Aerodynamics of Wings and Bodies
The manuscript of this book has gradually evolved from lecture notes for a two-term course presented by the authors to graduate students in the M. I.T. Department of Aeronautics and Astronautics. We shared with some colleagues a concern lest the essential content of classical aerodynamic theory—still useful background for the practice of our profession and the foundation for currently vital research problems—be squeezed out of the aeronautical curriculum by competition from such lively topics as hypersonic fluid mechanics, heat transfer, nonequilibrium phenomena, and magnetogasdynamics. We sought efficiency, a challenge to the enthusiasm of modern students with their orientation toward scientific rigor, and the comprehensiveness that can accompany an advanced point of view. Our initial fear that certain mathematical complexities might submerge physical understanding, or obscure the utility of most of these techniques for engineering applications, now seems unwarranted. The course has been well-received for three years, and it has made a noticeable impact on graduate research in our department.
We are able to offer a textbook that has successfully met its preliminary tests. We have tried to keep it short. Problems and extended numerical demonstrations are omitted in the interest of brevity. We believe that the instructor who essays the pattern of presentation suggested here may find it stimulating to devise his own examples. It is also our hope that working engineers, with a need for the results of modern aerodynamic research and a willingness to accept new analytical tools, will derive something of value.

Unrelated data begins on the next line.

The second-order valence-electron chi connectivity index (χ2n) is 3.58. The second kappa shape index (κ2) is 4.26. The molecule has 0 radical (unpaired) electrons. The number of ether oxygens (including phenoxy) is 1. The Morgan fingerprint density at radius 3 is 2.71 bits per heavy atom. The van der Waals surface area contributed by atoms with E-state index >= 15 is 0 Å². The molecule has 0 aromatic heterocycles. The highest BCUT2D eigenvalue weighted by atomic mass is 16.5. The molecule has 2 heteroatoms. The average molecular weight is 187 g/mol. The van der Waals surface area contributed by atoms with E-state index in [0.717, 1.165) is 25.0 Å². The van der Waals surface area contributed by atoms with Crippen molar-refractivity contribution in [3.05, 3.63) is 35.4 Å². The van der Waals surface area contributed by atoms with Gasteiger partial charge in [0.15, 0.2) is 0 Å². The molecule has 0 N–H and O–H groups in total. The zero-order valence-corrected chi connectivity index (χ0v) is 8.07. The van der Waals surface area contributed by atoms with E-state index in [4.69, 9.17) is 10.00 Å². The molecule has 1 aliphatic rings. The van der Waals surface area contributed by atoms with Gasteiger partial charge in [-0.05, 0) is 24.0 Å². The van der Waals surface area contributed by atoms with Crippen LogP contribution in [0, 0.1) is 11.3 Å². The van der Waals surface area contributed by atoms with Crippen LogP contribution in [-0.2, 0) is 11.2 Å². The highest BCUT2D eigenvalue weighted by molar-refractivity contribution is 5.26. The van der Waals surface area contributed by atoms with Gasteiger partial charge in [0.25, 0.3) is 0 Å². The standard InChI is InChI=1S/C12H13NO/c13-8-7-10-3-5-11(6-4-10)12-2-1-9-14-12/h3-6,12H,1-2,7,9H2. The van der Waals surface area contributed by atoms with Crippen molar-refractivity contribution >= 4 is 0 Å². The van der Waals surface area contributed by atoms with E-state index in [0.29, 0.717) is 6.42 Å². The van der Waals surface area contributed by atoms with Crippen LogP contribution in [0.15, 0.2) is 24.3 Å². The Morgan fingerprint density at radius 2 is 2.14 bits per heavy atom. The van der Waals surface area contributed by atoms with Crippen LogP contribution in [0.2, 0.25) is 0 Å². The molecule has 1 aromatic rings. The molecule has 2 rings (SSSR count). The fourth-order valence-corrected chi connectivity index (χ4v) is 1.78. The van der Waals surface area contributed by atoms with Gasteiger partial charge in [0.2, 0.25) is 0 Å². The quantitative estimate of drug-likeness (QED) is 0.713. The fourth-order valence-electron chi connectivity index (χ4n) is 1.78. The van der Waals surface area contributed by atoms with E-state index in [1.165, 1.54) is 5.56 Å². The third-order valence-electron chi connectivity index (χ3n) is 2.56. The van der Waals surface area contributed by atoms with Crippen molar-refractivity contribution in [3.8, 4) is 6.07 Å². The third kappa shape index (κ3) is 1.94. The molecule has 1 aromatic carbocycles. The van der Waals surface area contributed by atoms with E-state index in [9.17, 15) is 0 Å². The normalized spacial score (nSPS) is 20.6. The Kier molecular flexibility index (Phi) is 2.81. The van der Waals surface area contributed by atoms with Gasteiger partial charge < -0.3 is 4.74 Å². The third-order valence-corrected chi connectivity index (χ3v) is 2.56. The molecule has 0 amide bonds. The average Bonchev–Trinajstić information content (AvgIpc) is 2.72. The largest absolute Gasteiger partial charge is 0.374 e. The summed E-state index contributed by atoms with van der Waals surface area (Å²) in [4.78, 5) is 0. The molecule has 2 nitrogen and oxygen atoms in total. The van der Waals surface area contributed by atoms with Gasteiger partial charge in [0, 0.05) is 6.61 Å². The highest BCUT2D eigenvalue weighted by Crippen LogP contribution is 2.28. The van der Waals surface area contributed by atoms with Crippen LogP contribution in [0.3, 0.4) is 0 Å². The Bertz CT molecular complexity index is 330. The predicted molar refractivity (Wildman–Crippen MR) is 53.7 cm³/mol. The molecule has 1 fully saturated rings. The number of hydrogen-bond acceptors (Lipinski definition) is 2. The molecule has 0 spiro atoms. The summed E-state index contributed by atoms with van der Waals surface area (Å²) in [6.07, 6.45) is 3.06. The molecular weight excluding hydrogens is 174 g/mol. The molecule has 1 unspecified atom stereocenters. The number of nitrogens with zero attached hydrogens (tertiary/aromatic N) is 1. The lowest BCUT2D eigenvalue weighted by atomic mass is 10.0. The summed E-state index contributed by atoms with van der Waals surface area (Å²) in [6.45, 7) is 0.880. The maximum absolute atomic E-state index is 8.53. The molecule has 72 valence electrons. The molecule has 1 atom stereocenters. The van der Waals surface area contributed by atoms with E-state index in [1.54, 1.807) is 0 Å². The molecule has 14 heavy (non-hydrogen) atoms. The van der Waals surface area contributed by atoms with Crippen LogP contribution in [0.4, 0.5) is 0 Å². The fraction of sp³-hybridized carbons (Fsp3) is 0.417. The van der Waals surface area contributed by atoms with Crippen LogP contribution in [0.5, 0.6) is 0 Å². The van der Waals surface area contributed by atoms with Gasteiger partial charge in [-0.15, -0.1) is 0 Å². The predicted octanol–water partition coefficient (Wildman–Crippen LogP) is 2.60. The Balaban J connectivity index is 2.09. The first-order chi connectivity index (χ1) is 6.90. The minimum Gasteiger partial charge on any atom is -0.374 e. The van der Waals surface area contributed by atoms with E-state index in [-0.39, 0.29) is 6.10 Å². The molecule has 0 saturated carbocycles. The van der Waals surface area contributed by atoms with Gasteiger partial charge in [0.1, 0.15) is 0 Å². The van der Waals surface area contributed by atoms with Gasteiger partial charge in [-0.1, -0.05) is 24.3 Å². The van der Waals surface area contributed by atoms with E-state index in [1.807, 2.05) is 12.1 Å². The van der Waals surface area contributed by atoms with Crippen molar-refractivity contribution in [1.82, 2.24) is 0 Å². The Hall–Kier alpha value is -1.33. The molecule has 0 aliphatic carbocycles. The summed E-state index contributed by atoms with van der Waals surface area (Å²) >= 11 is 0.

There is no shortage of books on aerodynamic theory, so let us point to two threads which make this one certainly distinct and possibly an improvement. The first is the realization that the method of matched asymptotic expansions, developed primarily by Kaplun and Lagerstrom, provides a unifying framework for introducing the boundary-value problems of external flow over thin wings and bodies. Not always an unavoidable necessity nor the clearest introduction to a new idea, this method nevertheless rewards the student’s patience with a power and open-ended versatility that are startling. For instance, as apparently first realized by Friedrichs, it furnishes a systematic, rigorous explanation of lifting-line theory—the only approach of its kind which we know. In principle, every approximate development carried out along this avenue implies the possibility of improvements to include the higher-order effects of thickness, angle of attack, or any other small parameter characterizing the problem.
Our second innovation is to embrace the important role of the high-speed computer in aerodynamics. Analytical closed-form solutions for simple flow models are certainly invaluable for gaining an understanding of the physical and mathematical structure of a problem. However, rarely are these directly applicable to practical aerodynamic configurations. For such, one usually has to resort to some approximate or numerical scheme. Theoretical predictions are becoming increasingly important as a practical tool supplementing wind-tunnel measurements, in particular for the purpose of aerodynamic optimization taking advantage of the gains to be realized, for example, by employing unusual plan –